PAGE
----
Wednesday, April 29, 2009

Thoughts on Machaut.

One of the most striking observations of the west Ive ever encountered was written by an Egyptian novelist in the late 19th century. I forgot his name, and the work he wrote, but in it he expressed a bewilderment with the western worlds obsession with representation, reproduction and detached observation.

Westerners, in his mind, wanted nothing more than to place everything under glass to study. They wanted to re-create and represent something for scrutiny, for the academy. Life itself would become a museum, with this constant, futile aim to comprehend something through some kind of mirror, through a painting and a model, or a sculpture or a novel.

It could be argued that this mentality arises from the scientific method, from rationality, from the impulses of "modernism" in the western sense, and from the academic aim of expanding our knowledge. These mirrors westerners create may be, in the eyes of an egyptian, only two dimentional deceptive depictions of reality.

Listening to some of this, early notated music, looking at ancient cartography (Arab, Roman, Indian, Western Medieval), I cant help but think this wasnt an isolated western phenomenon. One cultivated by the academies, certianly. Machaut's gorgeous Notre Dame mass is music from the middle ages, written down hundreds of years ago and preserved like the scripture it recites. This begs the question, why was the notation of music seen in other literate civilizations? The arabs themselves during the period of Machaut were readers and critics of Plato and Aristotle long before Erasmus or Francis Bacon, and probably maintained much higher literacy rates among the general populations than in Western Europe at the time. Yet, why did they not leave an extensive musical notation system?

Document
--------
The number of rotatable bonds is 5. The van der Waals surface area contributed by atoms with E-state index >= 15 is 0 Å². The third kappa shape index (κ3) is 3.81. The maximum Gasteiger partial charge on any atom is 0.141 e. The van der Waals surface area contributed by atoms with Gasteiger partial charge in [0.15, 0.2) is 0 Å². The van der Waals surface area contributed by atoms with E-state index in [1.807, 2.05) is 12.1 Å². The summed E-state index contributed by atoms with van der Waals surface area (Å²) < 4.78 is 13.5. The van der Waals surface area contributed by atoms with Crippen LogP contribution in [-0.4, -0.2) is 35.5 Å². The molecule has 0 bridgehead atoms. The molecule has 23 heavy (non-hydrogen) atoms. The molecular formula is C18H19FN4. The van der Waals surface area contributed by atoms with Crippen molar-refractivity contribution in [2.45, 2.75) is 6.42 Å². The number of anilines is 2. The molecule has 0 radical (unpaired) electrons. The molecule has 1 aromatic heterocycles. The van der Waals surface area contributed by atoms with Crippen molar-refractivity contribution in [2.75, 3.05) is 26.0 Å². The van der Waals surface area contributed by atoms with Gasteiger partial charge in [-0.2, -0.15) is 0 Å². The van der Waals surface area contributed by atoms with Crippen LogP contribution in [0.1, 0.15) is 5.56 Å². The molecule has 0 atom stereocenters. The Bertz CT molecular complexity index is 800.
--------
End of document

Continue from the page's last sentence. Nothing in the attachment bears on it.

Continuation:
These were the people that introduced the Persian Tar to Spain, which evolved into the lute of Renaissance Europe and celebrated Spanish Guitar, these were people who influenced western musical development in this same period though trobador song. But where is the notation of this Arab music from the time of Machaut? We still have the traditions of Andalucian song in Morocco, Algeria, Tunesia, but was it a lack of this impulse for the preservation, representation and reproduction of music that kept beautiful arab script out of music? and is the fine-tuned precision of western notation the result of this same impulse?

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